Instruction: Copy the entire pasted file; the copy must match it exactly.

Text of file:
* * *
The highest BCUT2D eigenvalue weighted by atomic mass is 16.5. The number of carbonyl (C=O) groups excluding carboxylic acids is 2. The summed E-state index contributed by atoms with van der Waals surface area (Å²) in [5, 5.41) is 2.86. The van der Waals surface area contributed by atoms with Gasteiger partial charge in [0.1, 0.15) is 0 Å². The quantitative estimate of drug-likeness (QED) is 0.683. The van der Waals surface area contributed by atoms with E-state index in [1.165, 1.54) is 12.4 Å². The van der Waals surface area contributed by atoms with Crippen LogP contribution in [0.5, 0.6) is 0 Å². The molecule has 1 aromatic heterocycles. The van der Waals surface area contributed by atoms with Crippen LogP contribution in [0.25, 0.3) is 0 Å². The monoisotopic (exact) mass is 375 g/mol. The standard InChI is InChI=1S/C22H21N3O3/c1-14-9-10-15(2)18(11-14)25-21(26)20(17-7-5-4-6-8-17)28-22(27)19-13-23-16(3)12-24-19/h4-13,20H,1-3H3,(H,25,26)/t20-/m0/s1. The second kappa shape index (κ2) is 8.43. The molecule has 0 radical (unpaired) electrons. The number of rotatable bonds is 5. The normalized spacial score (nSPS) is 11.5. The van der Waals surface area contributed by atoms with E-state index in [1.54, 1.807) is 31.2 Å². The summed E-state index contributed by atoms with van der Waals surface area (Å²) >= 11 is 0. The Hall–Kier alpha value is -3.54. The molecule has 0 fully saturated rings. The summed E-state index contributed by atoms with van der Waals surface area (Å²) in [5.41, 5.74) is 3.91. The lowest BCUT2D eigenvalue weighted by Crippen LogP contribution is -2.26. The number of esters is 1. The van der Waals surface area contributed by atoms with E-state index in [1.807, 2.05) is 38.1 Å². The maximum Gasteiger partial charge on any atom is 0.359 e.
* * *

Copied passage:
The highest BCUT2D eigenvalue weighted by atomic mass is 16.5. The number of carbonyl (C=O) groups excluding carboxylic acids is 2. The summed E-state index contributed by atoms with van der Waals surface area (Å²) in [5, 5.41) is 2.86. The van der Waals surface area contributed by atoms with Gasteiger partial charge in [0.1, 0.15) is 0 Å². The quantitative estimate of drug-likeness (QED) is 0.683. The van der Waals surface area contributed by atoms with E-state index in [1.165, 1.54) is 12.4 Å². The van der Waals surface area contributed by atoms with Crippen LogP contribution in [0.5, 0.6) is 0 Å². The molecule has 1 aromatic heterocycles. The van der Waals surface area contributed by atoms with Crippen LogP contribution in [0.25, 0.3) is 0 Å². The monoisotopic (exact) mass is 375 g/mol. The standard InChI is InChI=1S/C22H21N3O3/c1-14-9-10-15(2)18(11-14)25-21(26)20(17-7-5-4-6-8-17)28-22(27)19-13-23-16(3)12-24-19/h4-13,20H,1-3H3,(H,25,26)/t20-/m0/s1. The second kappa shape index (κ2) is 8.43. The molecule has 0 radical (unpaired) electrons. The number of rotatable bonds is 5. The normalized spacial score (nSPS) is 11.5. The van der Waals surface area contributed by atoms with E-state index in [1.54, 1.807) is 31.2 Å². The summed E-state index contributed by atoms with van der Waals surface area (Å²) >= 11 is 0. The Hall–Kier alpha value is -3.54. The molecule has 0 fully saturated rings. The summed E-state index contributed by atoms with van der Waals surface area (Å²) in [5.41, 5.74) is 3.91. The lowest BCUT2D eigenvalue weighted by Crippen LogP contribution is -2.26. The number of esters is 1. The van der Waals surface area contributed by atoms with E-state index in [1.807, 2.05) is 38.1 Å². The maximum Gasteiger partial charge on any atom is 0.359 e.